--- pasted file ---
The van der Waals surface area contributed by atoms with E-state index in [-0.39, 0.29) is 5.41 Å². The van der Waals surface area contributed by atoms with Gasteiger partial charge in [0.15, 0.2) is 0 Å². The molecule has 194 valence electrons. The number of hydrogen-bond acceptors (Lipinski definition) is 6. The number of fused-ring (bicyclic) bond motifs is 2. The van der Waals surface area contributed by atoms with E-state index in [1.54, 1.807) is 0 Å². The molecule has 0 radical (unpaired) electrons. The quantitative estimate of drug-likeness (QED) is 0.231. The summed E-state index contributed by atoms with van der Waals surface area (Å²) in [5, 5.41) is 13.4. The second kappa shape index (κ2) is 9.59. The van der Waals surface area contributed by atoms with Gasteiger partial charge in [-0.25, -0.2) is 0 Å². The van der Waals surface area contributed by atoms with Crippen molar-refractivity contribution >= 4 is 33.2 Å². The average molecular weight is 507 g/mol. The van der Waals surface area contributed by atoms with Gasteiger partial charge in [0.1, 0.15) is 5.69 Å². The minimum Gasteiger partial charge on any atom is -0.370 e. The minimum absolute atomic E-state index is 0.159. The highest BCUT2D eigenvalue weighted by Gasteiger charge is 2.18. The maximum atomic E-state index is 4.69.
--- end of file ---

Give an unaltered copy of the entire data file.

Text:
The van der Waals surface area contributed by atoms with E-state index in [-0.39, 0.29) is 5.41 Å². The van der Waals surface area contributed by atoms with Gasteiger partial charge in [0.15, 0.2) is 0 Å². The molecule has 194 valence electrons. The number of hydrogen-bond acceptors (Lipinski definition) is 6. The number of fused-ring (bicyclic) bond motifs is 2. The van der Waals surface area contributed by atoms with E-state index in [1.54, 1.807) is 0 Å². The molecule has 0 radical (unpaired) electrons. The quantitative estimate of drug-likeness (QED) is 0.231. The summed E-state index contributed by atoms with van der Waals surface area (Å²) in [5, 5.41) is 13.4. The second kappa shape index (κ2) is 9.59. The van der Waals surface area contributed by atoms with Gasteiger partial charge in [-0.25, -0.2) is 0 Å². The van der Waals surface area contributed by atoms with Crippen molar-refractivity contribution >= 4 is 33.2 Å². The average molecular weight is 507 g/mol. The van der Waals surface area contributed by atoms with Gasteiger partial charge in [0.1, 0.15) is 5.69 Å². The minimum Gasteiger partial charge on any atom is -0.370 e. The minimum absolute atomic E-state index is 0.159. The highest BCUT2D eigenvalue weighted by Gasteiger charge is 2.18. The maximum atomic E-state index is 4.69.